i just purchased Taschen publishing house + i-D Magazine’s joint effort follow-up to their gently-priced reference book, Fashion Now (2005), Fashion Now 2 (2008). while i am satisfied with the former, i’m glad i kept the receipt for the latter.
i guess i should have read the fine print. on the cover of Fashion Now, it states, “i-D Selects the World’s 150 Most Important Designers”. on Fashion Now 2, it says, “i-D Selects 160 of it’s Favourite Fashion Designers from Around the World”. what-ho! the game’s afoot. i was wondering why several recently emerged, highly influential designers were absent from the pages; now it’s not a question of stupidity (although, it’s arguable in terms of book sales & marketing) but a question of taste. DISCLAIMER: if you are sensitive to criticism, and have trouble distinguishing between your aesthetic opinion and fact or the aesthetic opinion of others and an insult, please stop reading now. fashion (or at least, haute couture) is an art, and like art, is subjective.
before i discovered Taschen & i-D’s tricky, arse-covering little blurb on the cover, i was distressed at the book’s failure to cover many notable designers over the past few years. the first two that came to mind were alexander wang and phillip lim. not to pull an “asian invasion” on my readers, but because peter som earned himself a spot between pages 404 & 405, i immediately thought of alexander and phillip. peter som was touted as a “Rising Talent” by the Council of Fashion Designers of America (CFDA) in 1997, and debuted his collection in spring of 2001. in comparison, phillip lim founded his company, 3.1 Phillip Lim, in 2004, won the 2007 CFDA Emerging Talent Award for women’s Ready to Wear (RTW), and debuted his first runway show in fall of the same year. alexander wang was a 2008 nominee for the same award, and had debuted his first line in fall of 2007. all these facts considered, why would phillip lim and alexander wang be given the boot? speaking of boot, popular international retailer Forever 21, who reported revenues upwards of $1.8 billion dollars in 2007, offers a polyurethane version that gives a very deep bow to alexander wang’s off-the-runway, leather open-toe fringe bootie from his spring 2009 collection. if a clothing store in the local mall admits the man’s fashion trend influence with a new product, how did he get brushed out of the book? don’t worry, i didn’t forget the europeans… or their descendants. i was also disappointed that newcomer gareth pugh was also snubbed; apparently debuting in fall of 2006, being covered by British Vogue, and impressing the famously difficult to impress Vogue North America editor-in-chief anna wintour is not enough for Taschen & i-D… commence finger wagging. what about accessories? the publishing duo opened the door by including georgina goodman, a shoe & accessory designer who debuted at fashion week in 2003. with this in mind, i wondered why hot new shoe designer nicholas kirkwood was also denied entry at the clubhouse door. well, as they say, there’s no accounting for taste – perhaps Taschen & i-D don’t agree with the masses, or as i prefer to call them, “consumers”. “buyers” works just as well.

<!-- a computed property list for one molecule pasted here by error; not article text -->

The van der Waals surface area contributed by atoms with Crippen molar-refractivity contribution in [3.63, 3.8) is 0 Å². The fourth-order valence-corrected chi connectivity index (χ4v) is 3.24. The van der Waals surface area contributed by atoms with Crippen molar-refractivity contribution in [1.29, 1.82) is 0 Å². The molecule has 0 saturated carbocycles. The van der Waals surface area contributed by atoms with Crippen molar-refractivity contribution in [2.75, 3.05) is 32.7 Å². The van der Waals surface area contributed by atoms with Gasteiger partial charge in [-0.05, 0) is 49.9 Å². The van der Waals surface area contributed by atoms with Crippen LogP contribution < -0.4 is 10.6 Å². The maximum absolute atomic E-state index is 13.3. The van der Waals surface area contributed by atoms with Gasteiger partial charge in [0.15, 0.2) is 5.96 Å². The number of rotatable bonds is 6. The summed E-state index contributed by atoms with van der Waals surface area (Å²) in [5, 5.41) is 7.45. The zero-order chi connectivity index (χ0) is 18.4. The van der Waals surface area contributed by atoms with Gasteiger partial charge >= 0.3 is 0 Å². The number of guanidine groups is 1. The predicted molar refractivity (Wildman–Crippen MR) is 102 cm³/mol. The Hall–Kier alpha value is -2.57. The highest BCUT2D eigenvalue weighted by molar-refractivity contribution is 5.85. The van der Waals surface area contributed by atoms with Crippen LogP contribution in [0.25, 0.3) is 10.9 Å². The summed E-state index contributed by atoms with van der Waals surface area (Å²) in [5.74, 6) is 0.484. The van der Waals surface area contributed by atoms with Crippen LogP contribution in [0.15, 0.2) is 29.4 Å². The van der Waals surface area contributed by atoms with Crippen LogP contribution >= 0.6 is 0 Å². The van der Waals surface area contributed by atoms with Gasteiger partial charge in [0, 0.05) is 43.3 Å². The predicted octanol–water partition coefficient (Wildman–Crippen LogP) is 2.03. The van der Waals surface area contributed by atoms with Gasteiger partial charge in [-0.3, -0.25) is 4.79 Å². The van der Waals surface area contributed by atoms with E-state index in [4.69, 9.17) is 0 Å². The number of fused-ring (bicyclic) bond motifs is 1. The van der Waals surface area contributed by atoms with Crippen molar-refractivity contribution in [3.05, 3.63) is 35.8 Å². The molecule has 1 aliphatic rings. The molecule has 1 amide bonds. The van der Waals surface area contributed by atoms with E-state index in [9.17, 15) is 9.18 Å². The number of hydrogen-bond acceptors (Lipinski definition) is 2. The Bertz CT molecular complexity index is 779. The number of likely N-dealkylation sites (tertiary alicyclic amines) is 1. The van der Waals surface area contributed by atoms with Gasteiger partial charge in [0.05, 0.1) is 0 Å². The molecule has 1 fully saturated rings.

on a lighter note, most of the fashion-savvy know that the fall 2009 collections have shown. three of my favorites were givenchy, christian lacroix, and jean paul gaultier. as for givenchy, i must admit i am a bit partial – i love vintage givenchy, and snap it up when the opportunity or my wallet allows. i felt givenchy’s haute couture this fall embodied understated, restrained, but opulent elegance – great color, great fabric (weight, texture, & movement), and great cuts. i do admit i much preferred their spring ’09 presentation over fall ’09. more importantly, it must also be noted that i am miffed about Taschen & i-D failing to mention my favored fashion house in their book – givenchy’s last designer julien mcdonald was honored in the first edition, but new head riccardo tisci was not mentioned in part deux. moving on to lacroix, stella mccartney, who recieved a keyboard-lashing from me a few posts back should take note; past fashion was reminiscent, but redone. i cannot honestly say i liked lacroix, but i was impressed with and very pleased with the amount of original thought that went into the collection. as for gaultier, what is there to say? i strongly suggest those who haven’t to try to find video of his fall ’09 runway show online. the idea of opening like a theatrical production was absolutely marvelous – you can tell the models feel the roles they play, and it makes the clothes so much more real, so much more wearable. the range of the collection was also beyond amazing. gaultier begins in a 1930’s-esque seedy, red-light speakeasy, then takes you from the thoughtlessly draped, carelessly fringed robes of the ladies and the cleverly suited female models to sleek black cut-outs and black crocheted dresses, then to structured tan trenches and futuristic white sheaths, and rounds out the show with a buttery brown leather belted cape. while i must admit the transitions were a bit, well, non-existent, it kept me watching, and kept me “wowed”. gaultier also managed to present completely new pieces apart from his fall 2008 collection, which i also respect. other favorites were australia’s sass & bide (the only really wearable sequins this year, in my opinion), pringle of scotland (a lesson in textures), commes des garcons (what a show!), emanuel ungaro, rag & bone (things i could see myself wearing), and kenzo (very la madeline grows up, visits spain, and brings some back home with her). abaete was plain but likeable, and rochas, costume national, and viktor & rolf showed beautiful pieces, but didn’t make me feel like i was being presented with anything new.
fashion eats my clock like a cookie and now it’s high time for bedtime. bonne nuit!